By James W. Brosnan - Albuquerque Tribune
Thursday, June 21, 2007
WASHINGTON — It was obvious that reversing the deep cuts in funding for New Mexico's nuclear weapons laboratories didn't stand a chance in the House when the author of those reductions attacked Los Alamos for an incident that happened at Sandia National Laboratories.
The funding battle now moves to the Senate, where Albuquerque Republican Pete Domenici is hoping for more support for the labs than was shown on June 20 in the House - which squashed an amendment by Rep. Tom Udall, a Santa Fe Democrat, to restore $192 million of the more than $600 million in cuts for the labs.
Udall's move failed by a 312-121 vote, an ominous sign for the New Mexico congressional delegation.
"The road ahead remains difficult," Domenici said after the House vote.
According to some estimates, the cuts could force the loss as many as 2,000 jobs at Los Alamos and more than 900 at Sandia.
In rejecting Udall's amendment, the leaders of the House Appropriations energy and water subcommittee - Chairman Peter Visclosky, an Indiana Democrat, and ranking Republican David Hobson of Ohio - made clear they were not only seeking to curtail nuclear weapons production but to punish Los Alamos for repeated security and safety breaches.
Visclosky said Congress should be most worried about the case of Shawn Carpenter.
"Mr. Carpenter worked at Los Alamos. Mr. Carpenter was concerned about security at Los Alamos," said Visclosky. "He went to the FBI and was terminated."
In fact, Carpenter worked at Sandia, not Los Alamos. And he was not concerned about security at Los Alamos but about the hacking by the Chinese into various government computers. He did go to the FBI and was fired by Sandia managers who said his activities were unauthorized.
An Albuquerque jury recently awarded Carpenter more than $4 million in a wrongful dismissal lawsuit.
Visclosky's press spokesman, Justin Kitsch, told The Tribune that Visclosky had "a slip of the tongue."
Hobson was even harsher toward Los Alamos and its 9,000 employees.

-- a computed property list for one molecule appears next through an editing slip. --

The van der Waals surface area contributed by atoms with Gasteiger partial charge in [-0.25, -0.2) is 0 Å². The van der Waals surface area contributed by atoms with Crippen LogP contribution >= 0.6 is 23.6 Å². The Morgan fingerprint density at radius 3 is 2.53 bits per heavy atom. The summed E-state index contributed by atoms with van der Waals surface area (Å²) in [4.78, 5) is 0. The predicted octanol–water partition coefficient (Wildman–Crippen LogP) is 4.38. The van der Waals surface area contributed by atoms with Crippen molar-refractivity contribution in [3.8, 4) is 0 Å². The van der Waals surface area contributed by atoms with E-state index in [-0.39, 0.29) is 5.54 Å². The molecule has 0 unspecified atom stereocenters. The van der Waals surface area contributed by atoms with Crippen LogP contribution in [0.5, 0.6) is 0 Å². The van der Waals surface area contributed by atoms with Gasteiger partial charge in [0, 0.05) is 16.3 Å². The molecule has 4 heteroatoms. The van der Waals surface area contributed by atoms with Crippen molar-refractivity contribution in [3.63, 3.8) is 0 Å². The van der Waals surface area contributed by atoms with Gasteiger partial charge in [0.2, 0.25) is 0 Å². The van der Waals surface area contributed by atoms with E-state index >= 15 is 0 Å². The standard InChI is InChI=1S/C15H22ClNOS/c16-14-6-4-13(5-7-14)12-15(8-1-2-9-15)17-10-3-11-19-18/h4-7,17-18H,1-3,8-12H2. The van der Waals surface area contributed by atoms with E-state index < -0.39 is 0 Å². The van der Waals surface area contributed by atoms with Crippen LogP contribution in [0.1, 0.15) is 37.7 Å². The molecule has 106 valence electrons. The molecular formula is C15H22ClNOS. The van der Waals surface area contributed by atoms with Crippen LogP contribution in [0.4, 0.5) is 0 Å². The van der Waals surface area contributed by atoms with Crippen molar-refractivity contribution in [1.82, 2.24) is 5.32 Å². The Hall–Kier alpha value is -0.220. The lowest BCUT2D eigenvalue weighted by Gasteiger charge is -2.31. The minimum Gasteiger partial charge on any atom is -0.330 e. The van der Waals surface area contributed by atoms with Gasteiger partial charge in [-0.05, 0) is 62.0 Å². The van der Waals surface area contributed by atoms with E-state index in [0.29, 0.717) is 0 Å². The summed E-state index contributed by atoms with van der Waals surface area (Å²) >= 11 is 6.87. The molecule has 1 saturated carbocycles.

"I would argue our national security might actually be improved by cutting 1,800 jobs from a facility that can't seem to manage sensitive information. We'd have a lot less people to watch," said Hobson.
Udall acknowledged there have been "unacceptable" managerial problems at Los Alamos, but he blamed those on the National Nuclear Security Administration and defended lab workers.
"The scientists at LANL are the best in the world, and they work with a commitment to both national security and the pursuit of scientific knowledge," Udall said.
Udall did not attempt to restore funding for the two major weapons programs eliminated by the committee - the reliable replacement warhead and new facilities at Los Alamos to support continued production of the plutonium pits that trigger nuclear bombs.
Instead, he sought to restore funding for a Los Alamos high-speed supercomputer system, plus stockpile stewardship programs - which test components to make sure the bombs are safe and reliable without underground testing of the weapons themselves.
Some of the science funds also could have been used at Sandia.
Visclosky said he feared some of the $192 million would filter back into new weapons production. Hobson said taxpayers' dollars would be better spent on conventional weapons and preventing the spread of nuclear weapons around the world than on the nuclear weapons complex in the United States.
He said Udall's amendment was not about national security but about jobs at a lab that "has held a pre-eminent place at the federal trough for years."
"All told, Los Alamos receives close to $2 billion a year. I cannot tell you what we get in return for that investment," said Hobson.
Domenici denied that the delegation was simply trying to protect New Mexico jobs.
"The House plan represents a seismic shift in American nuclear weapons policy with national and international implications," he said.
While funding for the labs looks dire, President Bush is threatening to veto the bill, mostly because it spends nearly more than $1 billion more than he requested overall, but also because of the nuclear weapons budget.
If Bush does veto the bill, it would be unlikely that Democrats could muster the two-thirds vote for an override. That would force Democrats to negotiate a second bill with the White House and the Republicans or wrap the spending into a continuing resolution at current spending levels.
The House agreed on June 20 to postpone final action on the bill until July.